North Korean hackers stole nearly $400 million in crypto last year
The past year saw a breathtaking rise in the value of cryptocurrencies like Bitcoin and Ethereum, with Bitcoin gaining 60 percent in value in 2021 and Ethereum spiking 80 percent. So perhaps it’s no surprise that the relentless North Korean hackers who feed off that booming crypto economy had a very good year as well.
North Korean hackers stole a total of $395 million worth of crypto coins last year across seven intrusions into cryptocurrency exchanges and investment firms, according to blockchain analysis firm Chainalysis. The nine-figure sum represents a nearly $100 million increase over the previous year’s thefts by North Korean hacker groups, and it brings their total haul over the past five years to $1.5 billion in cryptocurrency alone—not including the uncounted hundreds of millions more the country has stolen from the traditional financial system. That hoard of stolen cryptocurrency now contributes significantly to the coffers of Kim Jong-un’s totalitarian regime as it seeks to fund itself—and its weapons programs—despite the country’s heavily sanctioned, isolated, and ailing economy.
“They’ve been very successful,” says Erin Plante, a senior director of investigations at Chainalysis, whose report calls 2021 a “banner year” for North Korean cryptocurrency thefts. The findings show that North Korea’s global, serial robberies have accelerated even in the midst of an attempted law enforcement crackdown; the US Justice Department, for instance, indicted three North Koreans in absentia in February of last year, accusing them of stealing at least $121 million from cryptocurrency businesses along with a slew of other financial crimes. Charges were also brought against a Canadian man who had allegedly helped to launder the funds. But those efforts haven’t stopped the hemorrhaging of crypto wealth. “We were excited to see actions against North Korea from law enforcement agencies,” Plante says, “yet the threat persists and is growing.”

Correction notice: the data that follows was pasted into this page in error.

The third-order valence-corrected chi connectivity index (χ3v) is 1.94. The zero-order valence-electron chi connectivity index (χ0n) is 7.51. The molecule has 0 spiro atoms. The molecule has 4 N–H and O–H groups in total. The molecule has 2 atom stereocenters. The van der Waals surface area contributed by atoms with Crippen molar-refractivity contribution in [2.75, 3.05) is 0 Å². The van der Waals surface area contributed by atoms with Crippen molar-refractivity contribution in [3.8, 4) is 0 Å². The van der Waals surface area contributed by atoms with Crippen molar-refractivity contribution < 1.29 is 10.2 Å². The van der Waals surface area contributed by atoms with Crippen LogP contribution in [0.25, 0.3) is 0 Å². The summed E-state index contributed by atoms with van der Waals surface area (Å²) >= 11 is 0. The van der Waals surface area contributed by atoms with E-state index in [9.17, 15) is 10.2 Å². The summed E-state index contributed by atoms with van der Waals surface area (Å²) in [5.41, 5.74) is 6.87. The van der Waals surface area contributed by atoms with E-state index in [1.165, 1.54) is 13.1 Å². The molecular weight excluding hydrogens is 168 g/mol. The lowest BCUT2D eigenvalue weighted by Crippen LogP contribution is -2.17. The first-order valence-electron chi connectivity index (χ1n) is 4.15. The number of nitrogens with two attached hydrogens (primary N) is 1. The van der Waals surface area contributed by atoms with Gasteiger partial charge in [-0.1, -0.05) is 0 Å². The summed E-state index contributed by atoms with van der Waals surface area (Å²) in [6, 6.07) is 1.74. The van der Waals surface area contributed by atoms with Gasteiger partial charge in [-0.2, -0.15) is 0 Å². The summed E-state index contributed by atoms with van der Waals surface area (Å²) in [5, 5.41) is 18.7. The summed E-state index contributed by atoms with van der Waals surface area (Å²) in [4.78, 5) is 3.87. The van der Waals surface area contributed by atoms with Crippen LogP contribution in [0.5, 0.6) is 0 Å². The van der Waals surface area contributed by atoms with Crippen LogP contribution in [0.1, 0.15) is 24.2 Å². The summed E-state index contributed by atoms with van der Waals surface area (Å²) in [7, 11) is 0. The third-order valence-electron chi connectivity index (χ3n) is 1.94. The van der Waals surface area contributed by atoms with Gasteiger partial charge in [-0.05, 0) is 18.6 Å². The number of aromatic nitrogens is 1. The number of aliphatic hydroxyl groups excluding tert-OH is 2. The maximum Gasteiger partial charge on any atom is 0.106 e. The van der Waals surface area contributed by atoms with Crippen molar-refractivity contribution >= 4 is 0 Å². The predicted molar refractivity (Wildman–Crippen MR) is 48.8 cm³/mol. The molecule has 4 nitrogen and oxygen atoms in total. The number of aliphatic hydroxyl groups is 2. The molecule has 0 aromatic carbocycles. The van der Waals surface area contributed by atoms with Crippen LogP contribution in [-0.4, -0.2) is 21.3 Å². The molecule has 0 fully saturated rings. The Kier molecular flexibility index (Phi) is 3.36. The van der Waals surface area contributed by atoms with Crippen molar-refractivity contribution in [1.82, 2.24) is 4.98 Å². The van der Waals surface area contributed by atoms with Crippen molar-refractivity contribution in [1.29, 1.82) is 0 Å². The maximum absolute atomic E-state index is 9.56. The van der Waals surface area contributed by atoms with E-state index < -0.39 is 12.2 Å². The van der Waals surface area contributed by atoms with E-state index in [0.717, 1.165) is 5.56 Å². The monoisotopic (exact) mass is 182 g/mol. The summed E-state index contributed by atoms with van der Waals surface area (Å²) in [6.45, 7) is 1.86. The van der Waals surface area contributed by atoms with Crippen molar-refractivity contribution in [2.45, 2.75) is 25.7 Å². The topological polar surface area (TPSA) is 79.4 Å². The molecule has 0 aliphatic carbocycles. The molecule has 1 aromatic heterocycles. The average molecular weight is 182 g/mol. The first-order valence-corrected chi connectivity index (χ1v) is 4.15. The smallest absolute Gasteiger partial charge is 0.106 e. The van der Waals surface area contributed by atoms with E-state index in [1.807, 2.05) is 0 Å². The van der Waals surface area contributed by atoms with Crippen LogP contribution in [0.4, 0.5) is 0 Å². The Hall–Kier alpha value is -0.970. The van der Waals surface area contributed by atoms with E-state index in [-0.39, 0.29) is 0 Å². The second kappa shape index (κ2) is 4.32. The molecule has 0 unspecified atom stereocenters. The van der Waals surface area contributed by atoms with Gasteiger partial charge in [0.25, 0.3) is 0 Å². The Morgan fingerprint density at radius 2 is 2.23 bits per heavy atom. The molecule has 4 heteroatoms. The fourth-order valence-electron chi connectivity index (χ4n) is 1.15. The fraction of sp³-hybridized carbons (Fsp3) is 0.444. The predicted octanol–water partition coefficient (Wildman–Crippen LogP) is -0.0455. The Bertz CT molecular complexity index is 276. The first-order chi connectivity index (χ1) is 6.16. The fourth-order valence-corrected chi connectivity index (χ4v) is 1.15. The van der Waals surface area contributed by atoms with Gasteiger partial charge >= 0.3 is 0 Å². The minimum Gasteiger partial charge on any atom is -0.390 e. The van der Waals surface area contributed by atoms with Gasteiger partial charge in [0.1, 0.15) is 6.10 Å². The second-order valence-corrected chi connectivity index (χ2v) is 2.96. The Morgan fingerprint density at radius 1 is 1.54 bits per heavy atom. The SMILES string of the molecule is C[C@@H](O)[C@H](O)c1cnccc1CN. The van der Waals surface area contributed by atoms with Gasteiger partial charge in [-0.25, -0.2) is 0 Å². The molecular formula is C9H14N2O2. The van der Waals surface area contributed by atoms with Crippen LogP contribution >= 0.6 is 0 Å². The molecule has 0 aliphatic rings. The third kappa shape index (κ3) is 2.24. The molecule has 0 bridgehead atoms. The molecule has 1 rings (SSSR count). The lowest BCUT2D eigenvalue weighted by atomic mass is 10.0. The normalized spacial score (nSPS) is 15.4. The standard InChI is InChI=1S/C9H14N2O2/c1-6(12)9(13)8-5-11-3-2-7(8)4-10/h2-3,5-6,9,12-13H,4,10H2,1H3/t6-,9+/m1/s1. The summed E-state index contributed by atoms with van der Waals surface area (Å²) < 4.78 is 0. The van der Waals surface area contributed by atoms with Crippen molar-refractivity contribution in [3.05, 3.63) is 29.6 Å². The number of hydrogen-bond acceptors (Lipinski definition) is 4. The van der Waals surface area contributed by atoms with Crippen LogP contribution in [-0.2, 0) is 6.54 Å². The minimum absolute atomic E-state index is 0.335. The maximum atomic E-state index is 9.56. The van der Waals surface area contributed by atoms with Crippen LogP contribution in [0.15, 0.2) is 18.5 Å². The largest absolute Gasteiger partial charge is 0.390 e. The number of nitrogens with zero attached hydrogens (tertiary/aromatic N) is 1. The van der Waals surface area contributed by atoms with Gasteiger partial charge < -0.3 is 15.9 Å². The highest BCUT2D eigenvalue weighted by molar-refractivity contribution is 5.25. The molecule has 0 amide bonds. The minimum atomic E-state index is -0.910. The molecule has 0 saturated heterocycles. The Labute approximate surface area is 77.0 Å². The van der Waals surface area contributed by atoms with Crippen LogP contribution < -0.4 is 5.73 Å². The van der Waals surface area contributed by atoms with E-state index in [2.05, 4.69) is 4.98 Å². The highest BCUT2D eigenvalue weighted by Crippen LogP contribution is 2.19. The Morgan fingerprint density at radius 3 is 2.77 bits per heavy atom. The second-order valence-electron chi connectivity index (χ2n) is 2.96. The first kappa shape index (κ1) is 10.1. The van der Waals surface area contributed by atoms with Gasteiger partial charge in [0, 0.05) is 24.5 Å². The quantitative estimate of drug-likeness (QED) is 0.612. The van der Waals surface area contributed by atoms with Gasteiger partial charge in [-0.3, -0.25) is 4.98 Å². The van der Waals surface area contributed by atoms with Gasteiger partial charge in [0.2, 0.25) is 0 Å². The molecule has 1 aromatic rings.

The Chainalysis numbers, based on exchange rates at the time the money was stolen, don’t merely point to an appreciation of cryptocurrency’s value. The growth in stolen funds also tracks with the number of thefts last year; the seven breaches Chainalysis tracked in 2021 amount to three more than in 2020, though fewer than the 10 successful attacks that North Korean hackers carried out in 2018, when they stole a record $522 million.
For the first time since Chainalysis began tracking North Korean cryptocurrency thefts, Bitcoin no longer represents anywhere near the majority of the country’s take, accounting for only around 20 percent of the stolen funds. Fully 58 percent of the groups’ cryptocurrency gains came instead in the form of stolen ether, the Ethereum network’s currency unit. Another 11 percent, around $40 million, came from stolen ERC-20 tokens, a form of crypto asset used to create smart contracts on the Ethereum blockchain.
Chainalysis’ Plante attributes that increased focus on Ethereum-based cryptocurrencies—$272 million in total thefts last year versus $161 million in 2020—to the skyrocketing price of assets in the Ethereum economy, combined with the nascent companies that growth has fostered. “Some of these exchanges and trading platforms are just newer and potentially more vulnerable to these types of intrusions,” she says. “They’re trading heavily in ether and ERC-20 tokens, and they’re just easier targets.”
While Chainalysis declined to identify most of the victims of the hacker thefts it tracked last year, its report does blame North Korean hackers for the theft of around $97 million in crypto assets from the Japanese exchange Liquid.com in August, including $45 million in Ethereum tokens. (Liquid.com didn’t respond to WIRED’s request for comment on its August hacker breach.) Chainalysis says it linked all seven 2021 cryptocurrency hacks to North Korea based on malware samples, hacking infrastructure, and following the stolen money into clusters of blockchain addresses it has identified as controlled by the North Korean hackers.